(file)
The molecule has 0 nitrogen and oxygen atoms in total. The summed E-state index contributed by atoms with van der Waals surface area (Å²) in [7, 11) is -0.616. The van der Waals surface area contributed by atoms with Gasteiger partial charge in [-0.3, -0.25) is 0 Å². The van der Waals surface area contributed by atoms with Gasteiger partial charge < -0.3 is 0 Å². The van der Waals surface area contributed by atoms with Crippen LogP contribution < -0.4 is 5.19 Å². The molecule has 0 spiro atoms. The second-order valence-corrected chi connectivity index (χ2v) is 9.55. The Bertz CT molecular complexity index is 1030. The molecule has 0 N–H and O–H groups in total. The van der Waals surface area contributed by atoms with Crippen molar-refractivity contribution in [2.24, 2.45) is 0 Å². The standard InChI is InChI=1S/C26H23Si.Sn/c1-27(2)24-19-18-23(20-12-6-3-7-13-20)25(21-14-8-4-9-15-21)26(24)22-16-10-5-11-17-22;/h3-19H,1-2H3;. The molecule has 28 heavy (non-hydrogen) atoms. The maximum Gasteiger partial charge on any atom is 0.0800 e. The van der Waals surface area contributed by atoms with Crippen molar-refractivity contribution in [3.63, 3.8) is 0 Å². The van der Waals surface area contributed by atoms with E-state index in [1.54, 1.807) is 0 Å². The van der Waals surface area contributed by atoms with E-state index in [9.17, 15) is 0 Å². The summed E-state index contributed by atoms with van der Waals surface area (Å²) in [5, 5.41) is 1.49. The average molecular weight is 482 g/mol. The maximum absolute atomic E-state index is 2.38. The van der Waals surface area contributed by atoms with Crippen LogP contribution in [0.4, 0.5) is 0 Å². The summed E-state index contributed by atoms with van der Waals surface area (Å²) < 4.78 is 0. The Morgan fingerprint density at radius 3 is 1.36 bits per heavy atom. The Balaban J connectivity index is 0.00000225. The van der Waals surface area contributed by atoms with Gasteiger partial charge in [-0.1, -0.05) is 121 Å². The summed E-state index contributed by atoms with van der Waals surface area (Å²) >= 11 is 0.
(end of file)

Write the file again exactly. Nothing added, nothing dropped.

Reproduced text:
The molecule has 0 nitrogen and oxygen atoms in total. The summed E-state index contributed by atoms with van der Waals surface area (Å²) in [7, 11) is -0.616. The van der Waals surface area contributed by atoms with Gasteiger partial charge in [-0.3, -0.25) is 0 Å². The van der Waals surface area contributed by atoms with Gasteiger partial charge < -0.3 is 0 Å². The van der Waals surface area contributed by atoms with Crippen LogP contribution < -0.4 is 5.19 Å². The molecule has 0 spiro atoms. The second-order valence-corrected chi connectivity index (χ2v) is 9.55. The Bertz CT molecular complexity index is 1030. The molecule has 0 N–H and O–H groups in total. The van der Waals surface area contributed by atoms with Crippen molar-refractivity contribution in [2.24, 2.45) is 0 Å². The standard InChI is InChI=1S/C26H23Si.Sn/c1-27(2)24-19-18-23(20-12-6-3-7-13-20)25(21-14-8-4-9-15-21)26(24)22-16-10-5-11-17-22;/h3-19H,1-2H3;. The molecule has 28 heavy (non-hydrogen) atoms. The maximum Gasteiger partial charge on any atom is 0.0800 e. The van der Waals surface area contributed by atoms with Crippen molar-refractivity contribution in [3.63, 3.8) is 0 Å². The van der Waals surface area contributed by atoms with E-state index in [1.54, 1.807) is 0 Å². The van der Waals surface area contributed by atoms with E-state index in [9.17, 15) is 0 Å². The summed E-state index contributed by atoms with van der Waals surface area (Å²) in [5, 5.41) is 1.49. The average molecular weight is 482 g/mol. The maximum absolute atomic E-state index is 2.38. The van der Waals surface area contributed by atoms with Crippen LogP contribution in [0.4, 0.5) is 0 Å². The summed E-state index contributed by atoms with van der Waals surface area (Å²) < 4.78 is 0. The Morgan fingerprint density at radius 3 is 1.36 bits per heavy atom. The Balaban J connectivity index is 0.00000225. The van der Waals surface area contributed by atoms with Gasteiger partial charge in [-0.1, -0.05) is 121 Å². The summed E-state index contributed by atoms with van der Waals surface area (Å²) >= 11 is 0.